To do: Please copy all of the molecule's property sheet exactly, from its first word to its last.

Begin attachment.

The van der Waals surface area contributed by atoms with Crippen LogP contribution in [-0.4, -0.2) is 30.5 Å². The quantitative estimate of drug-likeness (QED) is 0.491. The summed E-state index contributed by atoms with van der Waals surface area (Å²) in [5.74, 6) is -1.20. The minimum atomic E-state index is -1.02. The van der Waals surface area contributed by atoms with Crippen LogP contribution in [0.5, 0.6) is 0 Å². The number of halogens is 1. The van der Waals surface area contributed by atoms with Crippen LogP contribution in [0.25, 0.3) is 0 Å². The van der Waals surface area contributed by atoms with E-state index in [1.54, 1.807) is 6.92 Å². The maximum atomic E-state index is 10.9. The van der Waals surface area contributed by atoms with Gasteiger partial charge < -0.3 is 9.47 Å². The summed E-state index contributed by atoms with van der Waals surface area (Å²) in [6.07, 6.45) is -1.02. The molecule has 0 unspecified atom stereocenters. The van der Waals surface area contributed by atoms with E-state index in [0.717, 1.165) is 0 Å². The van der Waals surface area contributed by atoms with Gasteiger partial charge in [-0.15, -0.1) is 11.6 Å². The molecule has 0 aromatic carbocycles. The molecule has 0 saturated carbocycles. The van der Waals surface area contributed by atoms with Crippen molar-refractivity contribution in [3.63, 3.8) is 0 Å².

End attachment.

The van der Waals surface area contributed by atoms with Crippen LogP contribution in [-0.4, -0.2) is 30.5 Å². The quantitative estimate of drug-likeness (QED) is 0.491. The summed E-state index contributed by atoms with van der Waals surface area (Å²) in [5.74, 6) is -1.20. The minimum atomic E-state index is -1.02. The van der Waals surface area contributed by atoms with Crippen LogP contribution in [0.5, 0.6) is 0 Å². The number of halogens is 1. The van der Waals surface area contributed by atoms with Crippen LogP contribution in [0.25, 0.3) is 0 Å². The van der Waals surface area contributed by atoms with E-state index in [1.54, 1.807) is 6.92 Å². The maximum atomic E-state index is 10.9. The van der Waals surface area contributed by atoms with Gasteiger partial charge < -0.3 is 9.47 Å². The summed E-state index contributed by atoms with van der Waals surface area (Å²) in [6.07, 6.45) is -1.02. The molecule has 0 unspecified atom stereocenters. The van der Waals surface area contributed by atoms with E-state index in [0.717, 1.165) is 0 Å². The van der Waals surface area contributed by atoms with Gasteiger partial charge in [-0.15, -0.1) is 11.6 Å². The molecule has 0 aromatic carbocycles. The molecule has 0 saturated carbocycles. The van der Waals surface area contributed by atoms with Crippen molar-refractivity contribution in [3.63, 3.8) is 0 Å².